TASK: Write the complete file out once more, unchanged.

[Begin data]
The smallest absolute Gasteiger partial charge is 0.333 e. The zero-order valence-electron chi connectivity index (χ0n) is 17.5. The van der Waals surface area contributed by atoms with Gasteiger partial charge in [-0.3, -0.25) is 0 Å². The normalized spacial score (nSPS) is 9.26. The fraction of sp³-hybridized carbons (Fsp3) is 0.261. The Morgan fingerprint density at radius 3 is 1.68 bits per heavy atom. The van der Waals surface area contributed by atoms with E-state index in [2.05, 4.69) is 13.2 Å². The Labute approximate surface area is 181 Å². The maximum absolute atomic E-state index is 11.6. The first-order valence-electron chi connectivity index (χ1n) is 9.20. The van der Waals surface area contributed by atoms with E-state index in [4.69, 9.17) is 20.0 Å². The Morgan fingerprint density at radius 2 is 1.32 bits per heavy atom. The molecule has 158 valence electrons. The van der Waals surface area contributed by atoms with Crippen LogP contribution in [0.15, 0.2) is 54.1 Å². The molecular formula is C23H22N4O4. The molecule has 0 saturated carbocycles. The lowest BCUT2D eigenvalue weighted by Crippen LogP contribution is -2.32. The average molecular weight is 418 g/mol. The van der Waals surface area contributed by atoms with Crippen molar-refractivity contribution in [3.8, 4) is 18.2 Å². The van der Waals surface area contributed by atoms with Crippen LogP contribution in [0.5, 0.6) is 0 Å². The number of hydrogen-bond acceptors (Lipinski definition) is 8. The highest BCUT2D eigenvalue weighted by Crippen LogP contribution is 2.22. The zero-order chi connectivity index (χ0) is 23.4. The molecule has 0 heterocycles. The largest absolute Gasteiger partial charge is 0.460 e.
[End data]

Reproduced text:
The smallest absolute Gasteiger partial charge is 0.333 e. The zero-order valence-electron chi connectivity index (χ0n) is 17.5. The van der Waals surface area contributed by atoms with Gasteiger partial charge in [-0.3, -0.25) is 0 Å². The normalized spacial score (nSPS) is 9.26. The fraction of sp³-hybridized carbons (Fsp3) is 0.261. The Morgan fingerprint density at radius 3 is 1.68 bits per heavy atom. The van der Waals surface area contributed by atoms with E-state index in [2.05, 4.69) is 13.2 Å². The Labute approximate surface area is 181 Å². The maximum absolute atomic E-state index is 11.6. The first-order valence-electron chi connectivity index (χ1n) is 9.20. The van der Waals surface area contributed by atoms with E-state index in [4.69, 9.17) is 20.0 Å². The Morgan fingerprint density at radius 2 is 1.32 bits per heavy atom. The molecule has 158 valence electrons. The van der Waals surface area contributed by atoms with Crippen LogP contribution in [0.15, 0.2) is 54.1 Å². The molecular formula is C23H22N4O4. The molecule has 0 saturated carbocycles. The lowest BCUT2D eigenvalue weighted by Crippen LogP contribution is -2.32. The average molecular weight is 418 g/mol. The van der Waals surface area contributed by atoms with Crippen molar-refractivity contribution in [3.8, 4) is 18.2 Å². The van der Waals surface area contributed by atoms with Crippen LogP contribution in [0.5, 0.6) is 0 Å². The number of hydrogen-bond acceptors (Lipinski definition) is 8. The highest BCUT2D eigenvalue weighted by Crippen LogP contribution is 2.22. The zero-order chi connectivity index (χ0) is 23.4. The molecule has 0 heterocycles. The largest absolute Gasteiger partial charge is 0.460 e.